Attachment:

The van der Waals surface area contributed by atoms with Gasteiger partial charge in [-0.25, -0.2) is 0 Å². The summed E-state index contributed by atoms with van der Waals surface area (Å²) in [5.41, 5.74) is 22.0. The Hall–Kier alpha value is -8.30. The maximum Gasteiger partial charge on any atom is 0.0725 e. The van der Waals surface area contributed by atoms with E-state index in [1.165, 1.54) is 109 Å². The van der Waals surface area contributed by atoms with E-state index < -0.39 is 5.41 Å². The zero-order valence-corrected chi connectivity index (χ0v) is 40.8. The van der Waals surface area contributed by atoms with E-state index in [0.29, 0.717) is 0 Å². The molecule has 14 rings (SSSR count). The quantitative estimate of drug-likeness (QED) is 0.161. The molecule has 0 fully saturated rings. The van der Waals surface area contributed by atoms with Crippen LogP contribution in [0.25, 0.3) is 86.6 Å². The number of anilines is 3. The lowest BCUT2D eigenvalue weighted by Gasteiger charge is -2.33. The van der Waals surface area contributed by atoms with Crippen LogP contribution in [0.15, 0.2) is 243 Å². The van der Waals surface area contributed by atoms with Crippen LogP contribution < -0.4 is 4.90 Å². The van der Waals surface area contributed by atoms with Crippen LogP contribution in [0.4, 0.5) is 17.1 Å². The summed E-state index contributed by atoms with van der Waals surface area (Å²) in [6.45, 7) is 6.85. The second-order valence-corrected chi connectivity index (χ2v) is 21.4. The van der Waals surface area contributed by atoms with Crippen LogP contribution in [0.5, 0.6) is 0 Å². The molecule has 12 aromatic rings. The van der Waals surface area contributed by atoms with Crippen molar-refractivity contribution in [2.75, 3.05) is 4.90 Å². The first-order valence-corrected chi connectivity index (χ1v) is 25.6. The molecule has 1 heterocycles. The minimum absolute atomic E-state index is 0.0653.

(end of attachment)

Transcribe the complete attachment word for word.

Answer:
The van der Waals surface area contributed by atoms with Gasteiger partial charge in [-0.25, -0.2) is 0 Å². The summed E-state index contributed by atoms with van der Waals surface area (Å²) in [5.41, 5.74) is 22.0. The Hall–Kier alpha value is -8.30. The maximum Gasteiger partial charge on any atom is 0.0725 e. The van der Waals surface area contributed by atoms with E-state index in [1.165, 1.54) is 109 Å². The van der Waals surface area contributed by atoms with E-state index < -0.39 is 5.41 Å². The zero-order valence-corrected chi connectivity index (χ0v) is 40.8. The van der Waals surface area contributed by atoms with E-state index in [0.29, 0.717) is 0 Å². The molecule has 14 rings (SSSR count). The quantitative estimate of drug-likeness (QED) is 0.161. The molecule has 0 fully saturated rings. The van der Waals surface area contributed by atoms with Crippen LogP contribution in [0.25, 0.3) is 86.6 Å². The number of anilines is 3. The lowest BCUT2D eigenvalue weighted by Gasteiger charge is -2.33. The van der Waals surface area contributed by atoms with Crippen LogP contribution in [0.15, 0.2) is 243 Å². The van der Waals surface area contributed by atoms with Crippen LogP contribution < -0.4 is 4.90 Å². The van der Waals surface area contributed by atoms with Crippen LogP contribution in [0.4, 0.5) is 17.1 Å². The summed E-state index contributed by atoms with van der Waals surface area (Å²) in [6.45, 7) is 6.85. The second-order valence-corrected chi connectivity index (χ2v) is 21.4. The van der Waals surface area contributed by atoms with Crippen LogP contribution in [0.5, 0.6) is 0 Å². The molecule has 12 aromatic rings. The van der Waals surface area contributed by atoms with Crippen molar-refractivity contribution in [2.75, 3.05) is 4.90 Å². The first-order valence-corrected chi connectivity index (χ1v) is 25.6. The molecule has 1 heterocycles. The minimum absolute atomic E-state index is 0.0653.